How does someone write a post like this? There are a million ways to try to convey the excitement. But I guess in the end the only way is the simple way, to just type out the words:
I am now represented by a literary agent. Natalie Fischer of the Sandra Dijkstra Literary Agency.
Now the above was my pathetic attempt to sound professional. I will now just tell you guys the story without any kind of pretense because you’ve known me too long to think I actually think like that.
I started my writing career with a story about a princess, locked away in a tower, waiting to be rescued. I was in second grade, and I added a few illustrations, folded the pieces of paper to open like a book, and proudly presented my novel to be read to everyone I could wrangle into listening. I never did get around to writing the “sequel” I had planned.
The Virginity Thief came after a few more attempts, some of which came with query attempts, as well. I brought characters to life, killed some, weaved some good plots and some bad; all until I got Mari Abdo’s voice in my head and I just couldn’t get it out. I knew I needed a plot worthy of Mari, and VT was born when I was 18 years old.
I started querying VT mid-January. I got a lot of rejections and a few requests, but in the end it wasn’t a query that got me an agent. Special thanks goes to Karla Calalang for this. Natalie Fischer joined AbsoluteWrite just as my novel was in the end of revision stages and I was to start querying. She was interested in Karla’s work and also in the work of any friends whose names Karla thought to pass on. At the same time, I got Karla in on an interview with Natalie for TWFT (read the interview here). It was a great interview and I learned a lot about the woman who would eventually be my agent.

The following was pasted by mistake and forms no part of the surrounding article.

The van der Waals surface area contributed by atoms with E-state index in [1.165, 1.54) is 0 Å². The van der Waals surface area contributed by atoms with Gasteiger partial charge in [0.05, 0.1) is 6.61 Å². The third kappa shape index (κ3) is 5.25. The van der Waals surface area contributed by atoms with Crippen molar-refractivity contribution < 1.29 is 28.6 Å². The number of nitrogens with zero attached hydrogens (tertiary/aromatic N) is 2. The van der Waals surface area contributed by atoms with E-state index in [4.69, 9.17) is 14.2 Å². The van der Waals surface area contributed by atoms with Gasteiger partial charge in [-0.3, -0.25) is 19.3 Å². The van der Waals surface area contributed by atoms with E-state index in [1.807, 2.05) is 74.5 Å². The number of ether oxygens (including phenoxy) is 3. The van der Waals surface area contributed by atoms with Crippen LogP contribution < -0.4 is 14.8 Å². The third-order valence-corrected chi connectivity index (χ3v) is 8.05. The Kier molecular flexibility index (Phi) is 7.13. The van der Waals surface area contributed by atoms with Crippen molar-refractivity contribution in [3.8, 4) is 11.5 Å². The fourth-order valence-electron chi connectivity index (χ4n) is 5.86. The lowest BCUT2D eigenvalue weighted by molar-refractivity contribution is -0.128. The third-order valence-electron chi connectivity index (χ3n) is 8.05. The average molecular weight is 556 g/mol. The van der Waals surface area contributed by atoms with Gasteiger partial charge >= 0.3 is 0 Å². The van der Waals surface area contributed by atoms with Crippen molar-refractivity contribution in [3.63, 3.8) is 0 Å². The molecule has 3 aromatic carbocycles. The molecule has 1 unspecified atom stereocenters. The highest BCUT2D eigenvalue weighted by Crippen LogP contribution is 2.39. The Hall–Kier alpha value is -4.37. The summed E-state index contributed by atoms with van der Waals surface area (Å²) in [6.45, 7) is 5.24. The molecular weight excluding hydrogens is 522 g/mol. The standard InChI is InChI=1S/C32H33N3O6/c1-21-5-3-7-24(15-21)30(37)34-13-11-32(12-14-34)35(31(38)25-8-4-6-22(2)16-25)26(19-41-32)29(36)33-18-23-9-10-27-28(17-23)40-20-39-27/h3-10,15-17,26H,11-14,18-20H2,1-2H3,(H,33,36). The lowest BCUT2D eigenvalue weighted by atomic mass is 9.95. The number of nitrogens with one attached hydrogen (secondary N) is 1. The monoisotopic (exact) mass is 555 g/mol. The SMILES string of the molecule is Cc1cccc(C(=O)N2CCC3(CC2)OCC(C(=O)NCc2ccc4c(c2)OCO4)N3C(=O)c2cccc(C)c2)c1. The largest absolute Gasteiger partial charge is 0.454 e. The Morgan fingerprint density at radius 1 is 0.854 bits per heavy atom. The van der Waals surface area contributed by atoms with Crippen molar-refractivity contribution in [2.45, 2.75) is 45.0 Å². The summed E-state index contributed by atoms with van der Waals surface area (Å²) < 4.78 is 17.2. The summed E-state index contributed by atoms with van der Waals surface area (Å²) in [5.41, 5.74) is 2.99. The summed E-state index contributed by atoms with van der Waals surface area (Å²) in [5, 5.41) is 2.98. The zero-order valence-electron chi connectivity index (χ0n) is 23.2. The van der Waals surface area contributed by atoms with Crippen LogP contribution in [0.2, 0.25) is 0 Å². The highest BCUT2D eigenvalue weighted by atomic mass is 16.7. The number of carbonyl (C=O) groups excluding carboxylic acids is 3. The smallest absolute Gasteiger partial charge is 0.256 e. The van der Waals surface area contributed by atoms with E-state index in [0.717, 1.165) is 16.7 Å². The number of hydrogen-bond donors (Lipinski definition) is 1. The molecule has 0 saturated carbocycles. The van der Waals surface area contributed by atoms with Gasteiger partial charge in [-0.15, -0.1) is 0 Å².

Natalie found herself at my blog. She read VT’s description and asked me for the first 50 pages. I was ecstatic, and even more ecstatic when she sent me an e-mail a week later asking for the full. A week more and she told me she loved my novel (what wonderful words!) but needed a second opinion from a fellow Sandra Dijkstra agent to fulfill the agency’s check and balance requirements. Those were the toughest 2 days in my writing history. If anyone knows me, they know I am the most impatient writer alive. But then she sent me editing suggestions and told me if all went well, she’d love to represent me. Within a week I sent in my edited version and, today, officially signed with the agency.
I want to thank all my amazing Twifty and Oldies friends. Without you guys I would never have made it this far. To those of you reading this post who have yet to join AW, do so. It really is a fabulous site where you’ll get to meet people that will be an immense help to your writing.